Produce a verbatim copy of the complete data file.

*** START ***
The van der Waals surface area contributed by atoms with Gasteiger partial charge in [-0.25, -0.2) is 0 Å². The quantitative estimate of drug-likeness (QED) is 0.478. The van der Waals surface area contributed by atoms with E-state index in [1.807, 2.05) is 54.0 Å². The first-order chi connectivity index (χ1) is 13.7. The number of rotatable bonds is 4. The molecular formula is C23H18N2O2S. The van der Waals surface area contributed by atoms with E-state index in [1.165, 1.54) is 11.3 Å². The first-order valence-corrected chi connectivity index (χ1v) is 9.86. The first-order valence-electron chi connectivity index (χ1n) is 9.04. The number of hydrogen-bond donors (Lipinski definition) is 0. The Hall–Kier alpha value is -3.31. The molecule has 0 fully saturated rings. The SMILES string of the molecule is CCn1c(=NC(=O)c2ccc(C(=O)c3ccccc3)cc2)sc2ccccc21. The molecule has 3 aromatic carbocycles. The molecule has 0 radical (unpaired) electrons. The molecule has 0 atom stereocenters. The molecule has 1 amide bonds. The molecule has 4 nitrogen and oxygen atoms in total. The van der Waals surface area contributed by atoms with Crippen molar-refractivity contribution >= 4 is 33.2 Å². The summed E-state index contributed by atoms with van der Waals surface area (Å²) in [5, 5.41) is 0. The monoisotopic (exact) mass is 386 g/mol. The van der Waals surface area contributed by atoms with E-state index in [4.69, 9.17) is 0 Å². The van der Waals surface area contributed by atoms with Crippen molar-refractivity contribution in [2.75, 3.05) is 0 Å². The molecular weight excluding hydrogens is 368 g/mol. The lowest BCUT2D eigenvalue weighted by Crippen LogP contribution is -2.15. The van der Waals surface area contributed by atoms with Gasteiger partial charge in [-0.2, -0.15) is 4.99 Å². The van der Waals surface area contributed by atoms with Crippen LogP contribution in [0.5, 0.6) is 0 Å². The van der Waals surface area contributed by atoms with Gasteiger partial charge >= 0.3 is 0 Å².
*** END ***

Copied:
The van der Waals surface area contributed by atoms with Gasteiger partial charge in [-0.25, -0.2) is 0 Å². The quantitative estimate of drug-likeness (QED) is 0.478. The van der Waals surface area contributed by atoms with E-state index in [1.807, 2.05) is 54.0 Å². The first-order chi connectivity index (χ1) is 13.7. The number of rotatable bonds is 4. The molecular formula is C23H18N2O2S. The van der Waals surface area contributed by atoms with E-state index in [1.165, 1.54) is 11.3 Å². The first-order valence-corrected chi connectivity index (χ1v) is 9.86. The first-order valence-electron chi connectivity index (χ1n) is 9.04. The number of hydrogen-bond donors (Lipinski definition) is 0. The Hall–Kier alpha value is -3.31. The molecule has 0 fully saturated rings. The SMILES string of the molecule is CCn1c(=NC(=O)c2ccc(C(=O)c3ccccc3)cc2)sc2ccccc21. The molecule has 3 aromatic carbocycles. The molecule has 0 radical (unpaired) electrons. The molecule has 0 atom stereocenters. The molecule has 1 amide bonds. The molecule has 4 nitrogen and oxygen atoms in total. The van der Waals surface area contributed by atoms with Crippen molar-refractivity contribution >= 4 is 33.2 Å². The summed E-state index contributed by atoms with van der Waals surface area (Å²) in [5, 5.41) is 0. The monoisotopic (exact) mass is 386 g/mol. The van der Waals surface area contributed by atoms with E-state index in [4.69, 9.17) is 0 Å². The van der Waals surface area contributed by atoms with Crippen molar-refractivity contribution in [2.75, 3.05) is 0 Å². The molecular weight excluding hydrogens is 368 g/mol. The lowest BCUT2D eigenvalue weighted by Crippen LogP contribution is -2.15. The van der Waals surface area contributed by atoms with Gasteiger partial charge in [-0.2, -0.15) is 4.99 Å². The van der Waals surface area contributed by atoms with Crippen LogP contribution in [0.5, 0.6) is 0 Å². The van der Waals surface area contributed by atoms with Gasteiger partial charge >= 0.3 is 0 Å².